Guide to Practicing: Have Your Cake and Eat It Too

by Dennis Winge

There is a lot of information going around nowadays about “interleaved” practicing where you switch things up between several different areas of focus relatively rapidly as opposed to traditional “block” practicing where you work on 1 thing at a time over and over.

“Block” practicing is by far the more common approach and has been used for hundreds of years, but modern researchers such as Robert Bjork report that studies show that mixing it up or “interleaving” different elements of a subject you’re learning helps engage the brain more and actually improves learning.

To me the most fascinating part of this is that even in studies where people’s performance drastically improved by using “interleaving” processes, most of them still reported that they thought they learned best when the processes were in “blocks.”  This is because the student has more time to engage in each element, and thus feels like they are making progress.  Coaches of sports teams use this approach because it actually looks like the team is making great progress in 1 area at a time.  However, the “interleaving” advocates show that under the traditional model, much of what is learned one day is lost the next.

Speaking from my own experience as a pro studio guitarist and teacher for over 15 years, I think there are 2 things going with the apparent quandary above.  First, as a student of music you have probably experienced the inconsistency that “block” practicing produces.  You’re great at something at the end of long session one day, and then 3 days later you can barely do it.  Second, if you are a performing musician, you may have noticed how sometimes there is huge gap between where you’re at in your practice routine and what you are able to implement on a gig.

My experience says: yes, mixing things up and bouncing from one thing to another keeps the brain fresh and helps you learn different music techniques, ideas, approaches, and phrases faster.   Mixing things up also helps simulate a performance environment, during which, especially in improvised sections, there is literally no time to transition between different techniques and approaches – you have to do them instantaneously.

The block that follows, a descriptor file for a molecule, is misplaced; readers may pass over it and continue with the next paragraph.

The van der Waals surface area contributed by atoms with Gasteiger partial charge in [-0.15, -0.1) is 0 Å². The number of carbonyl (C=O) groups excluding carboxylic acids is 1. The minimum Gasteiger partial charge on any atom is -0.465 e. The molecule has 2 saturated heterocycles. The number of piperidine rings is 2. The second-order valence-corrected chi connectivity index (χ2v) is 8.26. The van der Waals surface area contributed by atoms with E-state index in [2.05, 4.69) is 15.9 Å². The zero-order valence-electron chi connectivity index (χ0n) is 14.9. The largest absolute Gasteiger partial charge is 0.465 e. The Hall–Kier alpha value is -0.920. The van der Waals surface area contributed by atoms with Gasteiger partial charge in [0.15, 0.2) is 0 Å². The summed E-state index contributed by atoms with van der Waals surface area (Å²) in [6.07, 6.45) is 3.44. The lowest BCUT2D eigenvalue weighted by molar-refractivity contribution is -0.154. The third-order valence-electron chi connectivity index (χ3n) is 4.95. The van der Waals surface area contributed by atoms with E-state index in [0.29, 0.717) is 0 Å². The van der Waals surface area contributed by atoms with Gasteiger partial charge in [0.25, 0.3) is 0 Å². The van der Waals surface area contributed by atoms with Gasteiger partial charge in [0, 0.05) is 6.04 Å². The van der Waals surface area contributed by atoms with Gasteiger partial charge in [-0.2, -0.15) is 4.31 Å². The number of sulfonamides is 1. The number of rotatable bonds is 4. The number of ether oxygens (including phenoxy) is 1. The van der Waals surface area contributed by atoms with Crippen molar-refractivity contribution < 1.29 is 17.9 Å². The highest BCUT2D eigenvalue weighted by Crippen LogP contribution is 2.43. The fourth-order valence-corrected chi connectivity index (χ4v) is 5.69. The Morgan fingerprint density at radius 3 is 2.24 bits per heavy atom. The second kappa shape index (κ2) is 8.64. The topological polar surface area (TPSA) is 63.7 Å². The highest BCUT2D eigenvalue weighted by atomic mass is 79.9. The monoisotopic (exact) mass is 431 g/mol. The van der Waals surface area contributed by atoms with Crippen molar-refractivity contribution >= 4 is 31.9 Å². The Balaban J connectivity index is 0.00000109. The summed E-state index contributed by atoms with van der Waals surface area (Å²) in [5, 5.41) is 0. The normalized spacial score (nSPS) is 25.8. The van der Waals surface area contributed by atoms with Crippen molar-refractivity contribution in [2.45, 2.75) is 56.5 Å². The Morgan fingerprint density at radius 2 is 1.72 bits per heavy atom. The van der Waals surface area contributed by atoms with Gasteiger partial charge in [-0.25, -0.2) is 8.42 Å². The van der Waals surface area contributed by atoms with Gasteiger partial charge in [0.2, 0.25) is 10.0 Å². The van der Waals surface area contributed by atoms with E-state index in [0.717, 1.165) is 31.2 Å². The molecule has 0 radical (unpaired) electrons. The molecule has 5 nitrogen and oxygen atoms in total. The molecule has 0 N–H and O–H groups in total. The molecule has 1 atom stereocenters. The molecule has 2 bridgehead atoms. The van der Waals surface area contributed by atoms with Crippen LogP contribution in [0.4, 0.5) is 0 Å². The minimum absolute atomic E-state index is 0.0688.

And as a long-time teacher, I also agree that this approach is highly under-utilized in 99% of teaching methods.  I constantly remind my students that the approach we use in their lessons is the “geometric” approach, which is very unlike the classical approach of learning Musical Piece Number 1 and only when you master it will you be given Musical Piece Number 2.  I also remind students that the process looks a lot messier, but in the end it’s way faster.  It’s not as ‘perfect’ as a linear approach, but do we really learn ‘perfectly’ in life?  Do children learn to walk first and then talk second?  No, they naturally do both.

However, techniques on a musical instrument require muscle memory.  Typically, it takes a lot longer for the muscles to ‘remember’ how to do something than for the brain to learn it.  That’s why as a teacher we limit the amount of new information that students get.  Sure, their brains can learn more, but will their fingers be able to keep up?  Even Joe Montana, in his book “Winning Spirit,” suggests maximizing “time by avoiding working on too many areas.  Have a focus for each week.”  Surely, his massive success in the NFL was not at all hampered by a lack of “interleaving” in his practice time.

So, is it possible that both schools of thought have something to teach us?  My suggestion is do both.  Spend a long period of time on 1 thing.  Do it over and over.  So what if you’re brain isn’t engaged.  In many respects it may be to your advantage when you can play a scale and have a conversation at the same time.  Or simply keep on increasing your tempo on a drill or exercise, which is not an intellectual process at all.  When you go to the gym to work out do you really care about whether your brain is engaged?  That’s not what you go there for.

In addition, have a portion of your routine where you “interleave” as well.  Either bounce from each area you’re working every 2 or 3 minutes, or deliberately try to integrate 2 different things back and forth for a more extended period of time.  Doing this will greatly enhance the efficiency of your practice time because it simulates what it’s like on the bandstand.  However, when you bounce back and forth, takes notes afterwards on which techniques/ approaches/ etc. you had a harder time doing on the fly and come back to them in a “block” of time another day.

Above all, have a plan.  Decide in advance what you’re going to work on.  Decide how long to spend on each item separately, and decide how long you will spend on “interleaving” different things you’re working on.  Stick to your plan and allow some fun time at the end, where you just play whatever you want to play.  Keep track of your progress.  Have some kind of organized Practice Tracker or log book.

Experiment and let me know how you make out.  Best wishes for your efficient and fun practice routine, and make great music!

About the author: Dennis Winge is a professional guitarist living in New York with a passion for vegan food and Kriya yoga.  If you are interested in taking Guitar Lesson in Ithaca, NY, then be sure to contact Dennis!